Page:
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So I am new to programming and working in C# and learning MVC. I have finally undertaken my first personal project to put to practice what I have been learning from the books/tutorials I have been following. My project is your typical store that list products, has a shopping cart, user account, admin site...etc.

I have managed to wire up NHibernate to my MySQL DB, and posting records to a view.

My question is "where should I start?". It seems I could go a lot of different directions, Admin site to manage the site and products, getting the products showing on the site as I would like, User accounts. What is some advice of how I "should" tackle each component?

I leaning towards the admin site since logically putting products in the store comes before showing the products on your store.

Any advice is greatly appreciated.

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You are also going to want to build your application in Web Forms at the same time. You are going to see how Web Forms is much better for well designed applications than MVC, which is for building small sites and not enterprise applications. –  Mitch Humeniuk Nov 16 '10 at 2:58
@Mitch... see my comment on @gerry's answer. I'm sorry but you are SOOO mistaken. –  Chase Florell Nov 17 '10 at 15:24
I live in Alberta Canada, where OIL is KING. Many major oil companies are moving their hosted "systems" (not just sites) to ASP.NET MVC. This is a multi-billion dollar industry relying on MVC for the majority of their hosted systems... including payroll, reporting, etc. –  Chase Florell Nov 17 '10 at 15:26
Oh, and look at StackOverflow. With how many thousands of page views a day, generating how much revenue, and helping developers how many times... yup that's right ... ASP.NET MVC. –  Chase Florell Nov 17 '10 at 15:27
and lastly... -1 for not answering the question. –  Chase Florell Nov 17 '10 at 15:29

5 Answers 5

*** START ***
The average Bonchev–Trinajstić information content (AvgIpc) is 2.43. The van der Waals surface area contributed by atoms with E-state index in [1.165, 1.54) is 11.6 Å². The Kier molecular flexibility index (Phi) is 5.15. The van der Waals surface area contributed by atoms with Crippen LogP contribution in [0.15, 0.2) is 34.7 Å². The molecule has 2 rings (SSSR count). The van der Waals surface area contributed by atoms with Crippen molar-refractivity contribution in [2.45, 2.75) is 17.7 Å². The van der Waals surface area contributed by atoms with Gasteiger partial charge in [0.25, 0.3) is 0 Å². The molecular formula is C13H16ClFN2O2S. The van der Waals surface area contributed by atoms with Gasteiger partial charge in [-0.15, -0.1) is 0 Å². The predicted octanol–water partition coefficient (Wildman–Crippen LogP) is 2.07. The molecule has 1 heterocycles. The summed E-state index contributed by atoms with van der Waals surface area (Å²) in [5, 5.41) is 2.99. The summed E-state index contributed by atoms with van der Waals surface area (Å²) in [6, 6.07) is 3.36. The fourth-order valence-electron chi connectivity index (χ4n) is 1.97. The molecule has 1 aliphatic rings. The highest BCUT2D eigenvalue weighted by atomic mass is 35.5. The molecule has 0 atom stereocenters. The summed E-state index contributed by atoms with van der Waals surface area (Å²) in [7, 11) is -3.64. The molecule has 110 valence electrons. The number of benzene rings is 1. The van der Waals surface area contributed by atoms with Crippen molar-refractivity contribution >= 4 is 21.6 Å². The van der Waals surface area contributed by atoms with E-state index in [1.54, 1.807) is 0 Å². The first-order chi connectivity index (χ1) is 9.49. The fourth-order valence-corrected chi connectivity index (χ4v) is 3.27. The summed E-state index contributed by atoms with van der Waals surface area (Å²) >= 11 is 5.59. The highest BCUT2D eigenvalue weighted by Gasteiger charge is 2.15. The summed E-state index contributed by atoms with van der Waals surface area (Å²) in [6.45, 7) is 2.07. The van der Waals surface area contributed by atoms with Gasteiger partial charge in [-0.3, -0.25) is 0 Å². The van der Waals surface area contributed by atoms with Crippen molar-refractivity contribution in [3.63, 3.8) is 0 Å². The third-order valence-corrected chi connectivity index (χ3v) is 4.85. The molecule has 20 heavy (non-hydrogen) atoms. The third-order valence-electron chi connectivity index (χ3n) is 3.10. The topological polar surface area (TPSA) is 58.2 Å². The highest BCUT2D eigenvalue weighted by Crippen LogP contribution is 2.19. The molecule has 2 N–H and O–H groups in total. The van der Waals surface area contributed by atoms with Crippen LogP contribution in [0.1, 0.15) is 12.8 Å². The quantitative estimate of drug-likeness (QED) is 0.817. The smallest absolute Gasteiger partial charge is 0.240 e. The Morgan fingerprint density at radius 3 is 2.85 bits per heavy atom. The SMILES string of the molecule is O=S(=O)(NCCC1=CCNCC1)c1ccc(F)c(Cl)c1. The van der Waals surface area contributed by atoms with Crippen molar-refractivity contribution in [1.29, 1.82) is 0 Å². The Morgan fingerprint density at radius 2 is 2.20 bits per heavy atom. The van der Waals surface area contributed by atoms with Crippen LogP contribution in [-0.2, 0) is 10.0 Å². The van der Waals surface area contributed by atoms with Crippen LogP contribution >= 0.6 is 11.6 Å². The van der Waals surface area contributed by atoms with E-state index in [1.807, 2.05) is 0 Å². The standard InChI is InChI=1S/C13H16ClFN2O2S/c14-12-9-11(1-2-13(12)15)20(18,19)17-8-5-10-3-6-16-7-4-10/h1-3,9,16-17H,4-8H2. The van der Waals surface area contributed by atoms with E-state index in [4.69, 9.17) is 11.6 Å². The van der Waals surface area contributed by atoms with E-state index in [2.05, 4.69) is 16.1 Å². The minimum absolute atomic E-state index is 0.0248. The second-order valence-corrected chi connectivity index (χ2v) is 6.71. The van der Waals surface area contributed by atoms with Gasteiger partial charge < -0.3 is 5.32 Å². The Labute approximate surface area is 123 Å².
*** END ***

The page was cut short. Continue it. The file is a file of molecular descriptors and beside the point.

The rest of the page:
up vote 1 down vote accepted

I concur with @Tod

Pick a portion of the website that is needed and build it. Build up your model (include a viewmodel), then your controller, and finally your view.

In my case, I chose to start with Users.

  1. I created my Database and Users Table (no I didn't use code first or EF)
  2. Then I created the LINQ DBML file
  3. Then I created as super simple repository that talks to the LINQ classes
  4. Next I created a service layer that does a little more heavy lifting before communicating with the repository layer
  5. Following that, I build a ViewModel that would "transform" data that was to be used in the view. This also included building some HtmlHelpers and Extension Methods.
  6. Now to my controller. I build new ViewModel object, pass an object to the ViewModel, and then return the viewmodel to the view.
  7. Lastly I implemented the View, did my CSS and Markup.

So when I visit the site, I don't see a whole lot except for a nice finished Users section. This also includes a sign-up area, login area, etc.

Now that the Users section is finished, my next big section is "Events" whereby I will start the process all over again.

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Except the most valuable part of the product from the customer's perspective was done last, and the database model might be incorrect based upon what you end up needing to display (you might be missing a field). –  Michael Shimmins Nov 15 '10 at 22:06